I knew things had taken a turn for the worst when she mentioned Jesus.
We were at a story time in a public library for kids ages 0 through 5. We’d heard about the event from Nico’s daycare, which is run by the YWCA. Supposedly the story time was meant to promote literacy. It promised to include music and stories. We were excited to go. In Lubbock, the number of non-church-related activities for families are few and far between.
And it started out well. There was a song using all the kids’ names in which an elephant sat on each of them. Nico got to meet some older kids and they all took turns showing her how to crawl. A woman from Colombia read a book about the body and then introduced the kids to some Spanish words for parts of the body. Ombligo, or belly button, was the hardest for them to grasp. Each time the women would ask them if they remembered the word, a talkative kid in the front would should “Tooteeko!” or “Papaloopo!”
But then a new woman came up with a book called “He’s got the whole world!” and I remember thinking, Oh I know that song! I was trying to remember where I had learned the song as a kid. And that’s when the women mentioned Jesus.
“Jesus has the whole world in his hands!” she smiled brilliantly. “And that means he has each of you in his hands, too!”
Marta was holding Nico at this point and I was in the circle of parents sitting in chairs behind the kids. Marta looked back at me, shocked. I could almost read her thoughts: “But this is a library, a public library! What is that woman doing!”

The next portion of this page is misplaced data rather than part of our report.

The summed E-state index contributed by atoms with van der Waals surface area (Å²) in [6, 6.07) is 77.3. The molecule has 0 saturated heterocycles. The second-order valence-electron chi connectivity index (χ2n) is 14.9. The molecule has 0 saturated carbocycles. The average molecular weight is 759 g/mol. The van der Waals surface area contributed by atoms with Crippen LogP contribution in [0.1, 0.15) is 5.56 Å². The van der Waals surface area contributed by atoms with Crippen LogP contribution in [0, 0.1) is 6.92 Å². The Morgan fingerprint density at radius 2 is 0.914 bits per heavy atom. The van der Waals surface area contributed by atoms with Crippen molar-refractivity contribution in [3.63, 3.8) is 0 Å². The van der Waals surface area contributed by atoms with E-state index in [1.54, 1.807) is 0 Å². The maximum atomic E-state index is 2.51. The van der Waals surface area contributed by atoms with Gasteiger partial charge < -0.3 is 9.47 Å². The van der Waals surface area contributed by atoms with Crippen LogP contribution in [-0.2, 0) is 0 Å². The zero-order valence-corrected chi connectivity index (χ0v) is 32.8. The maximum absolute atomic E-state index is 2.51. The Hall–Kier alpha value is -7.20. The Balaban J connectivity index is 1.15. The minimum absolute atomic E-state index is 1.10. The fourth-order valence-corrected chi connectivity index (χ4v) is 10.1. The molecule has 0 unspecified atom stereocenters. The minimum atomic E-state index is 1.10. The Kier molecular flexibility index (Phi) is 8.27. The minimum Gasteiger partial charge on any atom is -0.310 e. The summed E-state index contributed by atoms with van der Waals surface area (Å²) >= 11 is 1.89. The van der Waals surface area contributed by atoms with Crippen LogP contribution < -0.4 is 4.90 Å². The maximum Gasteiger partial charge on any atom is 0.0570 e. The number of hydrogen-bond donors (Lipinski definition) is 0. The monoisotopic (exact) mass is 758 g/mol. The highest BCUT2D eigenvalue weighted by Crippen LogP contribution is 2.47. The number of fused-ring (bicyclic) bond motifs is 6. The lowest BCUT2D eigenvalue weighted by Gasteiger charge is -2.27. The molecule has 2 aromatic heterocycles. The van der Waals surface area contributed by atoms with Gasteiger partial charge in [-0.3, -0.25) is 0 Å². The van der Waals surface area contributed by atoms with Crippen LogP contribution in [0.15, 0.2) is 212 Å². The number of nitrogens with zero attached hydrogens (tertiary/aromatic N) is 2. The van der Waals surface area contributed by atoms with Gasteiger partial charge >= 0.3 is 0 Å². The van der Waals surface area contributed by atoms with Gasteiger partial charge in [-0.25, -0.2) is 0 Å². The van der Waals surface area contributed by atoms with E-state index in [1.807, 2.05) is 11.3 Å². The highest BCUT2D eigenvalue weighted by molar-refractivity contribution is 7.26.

I was shocked too, but I’ve also lived in the South before, in Texas before. I remember prayers making their way into city council meetings I covered in small towns when I was a journalist. And I remember Jesus being on everyone’s breath: cops, politicians, hair dressers. I remember how oppressive Christians can be when they aren’t reminded of that ol’ separation-of-church-and-state law. When they think what they are doing is for your best.
I thought the story was bad enough. It went throughout the world talking about how Jesus had every part–the sky, the birds, the ocean–and every person, in his hands. But then it got worse. The woman finished and then she said, “Now I want each of you to tell me: Who is someone you know that Jesus has in his hands?!”
The kids were a little hesitant at first, but soon they got into it. They said Jesus had their mom or their dad or their first grade teacher or themselves in his hands. Then the woman got to Nico and she smiled and said to Marta, “You can answer for your baby.”
Marta looked like she was about to blow a gasket. But laughed and then she said, “Well, I don’t believe that, so I’m not going to answer that question.”
The woman paused, her perma-grin momentarily lost. Then she regained herself, “Well, that’s OK. That’s OK. What about you,” she then turned and pointed to another child, one who would be more compliant than Marta.
Afterwards, I complained to the woman organizing the event. She was immediately apologetic. She told me she was Jewish. She said she tried to prevent religious influences from getting into the reading time, but she also relied on community volunteers. She said she hadn’t realized this particular reader was going to read about Jesus. She said she thought Marta was brave to say what she thought. She added that she had grown up in Lubbock, Jewish in Lubbock, and gotten somewhat used to how Christian everything was. Sad as that is.
So we decide to forgive and forget. And we said we would come back to the next one. I even volunteered Marta as a possible reader of a bilingual book. I’m thinking one of those new ones we bought about a little girl with two moms might be a good option…